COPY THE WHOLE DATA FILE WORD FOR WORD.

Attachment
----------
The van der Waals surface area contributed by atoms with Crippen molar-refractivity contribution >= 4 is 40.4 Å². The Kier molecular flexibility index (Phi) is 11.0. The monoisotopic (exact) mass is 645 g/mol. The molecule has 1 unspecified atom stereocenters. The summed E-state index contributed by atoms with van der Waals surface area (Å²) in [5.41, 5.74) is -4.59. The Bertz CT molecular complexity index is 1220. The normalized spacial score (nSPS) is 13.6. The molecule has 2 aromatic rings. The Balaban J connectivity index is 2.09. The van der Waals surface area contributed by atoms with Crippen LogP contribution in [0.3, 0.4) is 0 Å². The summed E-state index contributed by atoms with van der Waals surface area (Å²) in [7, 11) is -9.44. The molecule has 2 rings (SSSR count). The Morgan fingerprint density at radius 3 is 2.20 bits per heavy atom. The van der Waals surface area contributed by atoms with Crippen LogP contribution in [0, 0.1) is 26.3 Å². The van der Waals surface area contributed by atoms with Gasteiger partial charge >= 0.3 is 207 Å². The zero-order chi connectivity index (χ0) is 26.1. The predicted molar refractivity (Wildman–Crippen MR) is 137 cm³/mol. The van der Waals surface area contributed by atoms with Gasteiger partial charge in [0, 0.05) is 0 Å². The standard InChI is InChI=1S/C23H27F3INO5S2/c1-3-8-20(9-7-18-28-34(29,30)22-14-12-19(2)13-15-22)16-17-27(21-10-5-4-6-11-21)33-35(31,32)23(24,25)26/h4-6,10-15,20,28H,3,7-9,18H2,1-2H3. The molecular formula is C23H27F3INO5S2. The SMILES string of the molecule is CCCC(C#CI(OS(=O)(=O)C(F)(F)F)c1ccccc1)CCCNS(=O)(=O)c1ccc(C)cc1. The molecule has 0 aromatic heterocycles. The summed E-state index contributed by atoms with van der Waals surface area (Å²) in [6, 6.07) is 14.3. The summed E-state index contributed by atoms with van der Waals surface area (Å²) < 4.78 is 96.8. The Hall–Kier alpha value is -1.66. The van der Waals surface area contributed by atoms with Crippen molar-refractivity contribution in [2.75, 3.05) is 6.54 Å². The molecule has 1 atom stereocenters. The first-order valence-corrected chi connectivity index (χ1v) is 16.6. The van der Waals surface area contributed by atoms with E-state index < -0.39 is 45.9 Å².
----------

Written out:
The van der Waals surface area contributed by atoms with Crippen molar-refractivity contribution >= 4 is 40.4 Å². The Kier molecular flexibility index (Phi) is 11.0. The monoisotopic (exact) mass is 645 g/mol. The molecule has 1 unspecified atom stereocenters. The summed E-state index contributed by atoms with van der Waals surface area (Å²) in [5.41, 5.74) is -4.59. The Bertz CT molecular complexity index is 1220. The normalized spacial score (nSPS) is 13.6. The molecule has 2 aromatic rings. The Balaban J connectivity index is 2.09. The van der Waals surface area contributed by atoms with Crippen LogP contribution in [0.3, 0.4) is 0 Å². The summed E-state index contributed by atoms with van der Waals surface area (Å²) in [7, 11) is -9.44. The molecule has 2 rings (SSSR count). The Morgan fingerprint density at radius 3 is 2.20 bits per heavy atom. The van der Waals surface area contributed by atoms with Crippen LogP contribution in [0, 0.1) is 26.3 Å². The van der Waals surface area contributed by atoms with Gasteiger partial charge >= 0.3 is 207 Å². The zero-order chi connectivity index (χ0) is 26.1. The predicted molar refractivity (Wildman–Crippen MR) is 137 cm³/mol. The van der Waals surface area contributed by atoms with Gasteiger partial charge in [0, 0.05) is 0 Å². The standard InChI is InChI=1S/C23H27F3INO5S2/c1-3-8-20(9-7-18-28-34(29,30)22-14-12-19(2)13-15-22)16-17-27(21-10-5-4-6-11-21)33-35(31,32)23(24,25)26/h4-6,10-15,20,28H,3,7-9,18H2,1-2H3. The molecular formula is C23H27F3INO5S2. The SMILES string of the molecule is CCCC(C#CI(OS(=O)(=O)C(F)(F)F)c1ccccc1)CCCNS(=O)(=O)c1ccc(C)cc1. The molecule has 0 aromatic heterocycles. The summed E-state index contributed by atoms with van der Waals surface area (Å²) in [6, 6.07) is 14.3. The summed E-state index contributed by atoms with van der Waals surface area (Å²) < 4.78 is 96.8. The Hall–Kier alpha value is -1.66. The van der Waals surface area contributed by atoms with Crippen molar-refractivity contribution in [2.75, 3.05) is 6.54 Å². The molecule has 1 atom stereocenters. The first-order valence-corrected chi connectivity index (χ1v) is 16.6. The van der Waals surface area contributed by atoms with E-state index < -0.39 is 45.9 Å².